There's no way for the GL driver to know that. Every time I go to shovel data into a VBO in OpenGL, the driver has to go "I wonder if anyone is using this?  Is this call going to blow up the world?"  Under Vulkan, the answer is "I'm the app, trust me."  That's going to go a lot faster.  We're getting rid of "safety checks" in the driver that are not needed.

Explicit Performance: one of the hardest things about developing realtime graphics with OpenGL is knowing where the "fast path" is.  The GL API lets you do about a gajillion different things, and only a few call paths are going to go fast.  Sometimes I see threads like this on OpenGL mailing lists:
Newb: hey AMD, when I set the refrigerator state to GL_FROZEN_CUSTARD and then issue a glDrawGizmo(GL_ICECREAM, 10); I see a massive performance slow-down. Your driver sucks!
I'm sitting in front of my computer going "Oh noooooes!!!  You can't use ice cream with frozen custard - that's a crazy thing to do."  Maybe I even write a blog post about it.

But how the hell does anyone ever know?  OpenGL becomes a game of "write-once performance tune everywhere" (or "write once, harass the driver guys to run your app through vtune and tell you you're an idiot everywhere") - sometimes it's not possible to tell why something is slow (NVidia, I'm looking at you and your stripped driver :-) and sometimes you just don't have time to look at every driver case (cough cough, Intel, cough).

OpenGL doesn't just have a huge API, it has a combinatorially huge API - you can combine just about anything with anything else; documenting the fast path (even if all driver providers could agree) is mathematically impossible.

Vulkan fixes this by making performance explicit.  These functions are fast, these are slow.  Don't call the slow calls when you want to go fast.  It gives app developers a huge insight into what is expensive for the driver/hardware and what is not.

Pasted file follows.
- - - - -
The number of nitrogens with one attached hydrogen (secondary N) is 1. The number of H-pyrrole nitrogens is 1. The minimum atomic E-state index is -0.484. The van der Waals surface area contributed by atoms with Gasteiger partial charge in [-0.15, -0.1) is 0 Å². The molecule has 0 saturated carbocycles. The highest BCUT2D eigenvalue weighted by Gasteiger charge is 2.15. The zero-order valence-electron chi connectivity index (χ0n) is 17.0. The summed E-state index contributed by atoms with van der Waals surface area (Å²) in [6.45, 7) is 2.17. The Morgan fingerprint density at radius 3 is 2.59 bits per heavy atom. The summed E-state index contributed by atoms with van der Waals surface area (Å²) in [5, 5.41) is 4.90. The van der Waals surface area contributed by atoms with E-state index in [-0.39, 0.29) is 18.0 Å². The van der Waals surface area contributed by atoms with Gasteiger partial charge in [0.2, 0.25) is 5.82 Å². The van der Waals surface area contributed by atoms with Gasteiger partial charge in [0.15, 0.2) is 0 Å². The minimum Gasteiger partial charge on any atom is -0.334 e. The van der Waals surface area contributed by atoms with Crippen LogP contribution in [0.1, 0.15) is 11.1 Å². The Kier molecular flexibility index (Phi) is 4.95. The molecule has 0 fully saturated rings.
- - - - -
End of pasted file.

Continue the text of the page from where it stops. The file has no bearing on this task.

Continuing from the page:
Shim It: I may do a 180 on this when I have to code it, but I think it may be easier to move legacy OpenGL apps to Vulkan specifically because it is not the OpenGL API.

When we had to port X-Plane 9 for iPhone from GLES 1.1 to GLES 2.0, I wrote a shim that emulated the stuff we needed in GLES 1.1  Some of this is now core to our engine (e.g. the transform stack) and some still exists because it is only used in crufty non-critical path code and it's not worth it to rip it out (e.g. glBegin).

The shimming exercise was not that hard, but it was made more complicated by the fact that half of the GL API is actually implemented in both versions of the spec.  I ended up doing some evil macro trickery: glDrawElements gets #defined over to our internal call, which updates the lazily changed transform stack and then calls the real glDrawElements.  Doing this level of shim with the full desktop GL API would have been quite scary I think.

Because Vulkan isn't gl at all, one option is to simply implement OpenGL using...Vulkan. I will be curious if a portable open source  gl layer emerges; if it does, it would be a useful way for very large legacy code bases to move to Vulkan.  There'd be two wins: